The police officer accused of taking part in a bodybuilding competition while out on workers’ compensation leave received $22,000 in settlement on Tuesday night. Officer Bijoy Rodriguez was fired, but ordered reinstated by an administrative law judge late last year forcing the city to pay his legal expenses.
Rodriguez claimed he was badly injured in an Oct. 2016 incident when handling a prisoner in cellblock. While out on workers’ compensation leave, Rodriguez was allegedly taking part in a bodybuilding competition.
Police brass learned of his participation and fired him in Dec. 2016. He appealed the firing. The city changed the termination to a six-month suspension, giving Rodriguez a second chance.
The second chance agreement stated Rodriguez understood that “if another allegation of misconduct is made for any of the same reasons” he will be entitled to a disciplinary hearing to determine whether the “alleged misconduct occurred” and if the allegation is substantiated he consents to a penalty of termination.
Rodriguez was receiving treatment for his injuries while out on suspension. His suspension ended in June 2017. He returned to work for a day and provided a note from the city’s workers compensation doctor Frank Gazzillo that stated he was disabled and could not work.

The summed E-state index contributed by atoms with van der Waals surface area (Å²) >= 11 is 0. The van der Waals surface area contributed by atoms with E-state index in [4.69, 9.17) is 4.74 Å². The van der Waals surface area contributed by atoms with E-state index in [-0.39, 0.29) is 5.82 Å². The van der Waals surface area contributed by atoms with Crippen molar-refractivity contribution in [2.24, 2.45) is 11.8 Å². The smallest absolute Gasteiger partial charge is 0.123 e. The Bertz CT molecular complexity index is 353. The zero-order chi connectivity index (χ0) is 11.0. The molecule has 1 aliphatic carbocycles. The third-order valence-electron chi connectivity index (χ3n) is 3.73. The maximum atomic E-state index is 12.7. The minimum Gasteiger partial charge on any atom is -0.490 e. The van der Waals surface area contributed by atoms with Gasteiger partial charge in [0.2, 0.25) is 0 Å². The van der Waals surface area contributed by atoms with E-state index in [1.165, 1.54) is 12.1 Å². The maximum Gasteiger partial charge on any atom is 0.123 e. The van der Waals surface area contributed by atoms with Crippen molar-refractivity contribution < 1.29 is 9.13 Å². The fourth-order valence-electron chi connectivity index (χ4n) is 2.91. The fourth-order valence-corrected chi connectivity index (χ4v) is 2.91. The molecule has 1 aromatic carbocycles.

Police director Jerry Speziale and deputy chief Troy Oswald determined based on Rodriguez’s prior discipline the claim had to be investigated. In mid-June 2017, both the director and the deputy chief conducted surveillance outside of Rodriguez’s home.
Rodriguez appeared not as disabled as he claimed. He was observed opening garage door, entering his jeep, backing the vehicle out of the garage, walking around the front of the car, closing garage door, and loading rear of the jeep without the use of a cane or other assistance.
Speziale captured the photographs from 15-20 feet away from Rodriguez.
Rodriguez was observed picking up his daughter from school. He is shown in photographs opening the vehicle door with both feet on the curb, grabbing his daughter’s hand, squatting to assist her into the car without a cane or walking assistance devices.
When he drove back to his house, Rodriguez exited the vehicle carrying two bottles in his arm that was in a sling and his daughter’s backpack in the other hand.
A day after the surveillance, Rodriguez came into police headquarters for a hearing; his wife was observed assisting him out of the car and he was limping with a cane.
Administrative law judge Kimberly A. Moss heard testimony from both sides last year. She ruled in favor of Rodriguez.
Moss repeatedly mentioned in her decision that the city’s workers compensation determined Rodriguez could no longer work. “Paterson attempts to substitute the observations of Speziale and Oswald for medical documentation that Rodriguez can return to work,” she wrote.
Rodriguez was hired as a police officer in Oct. 2003. His last salary was $83,500, according to payroll records.
Council members approved the settlement during a special meeting on Tuesday night.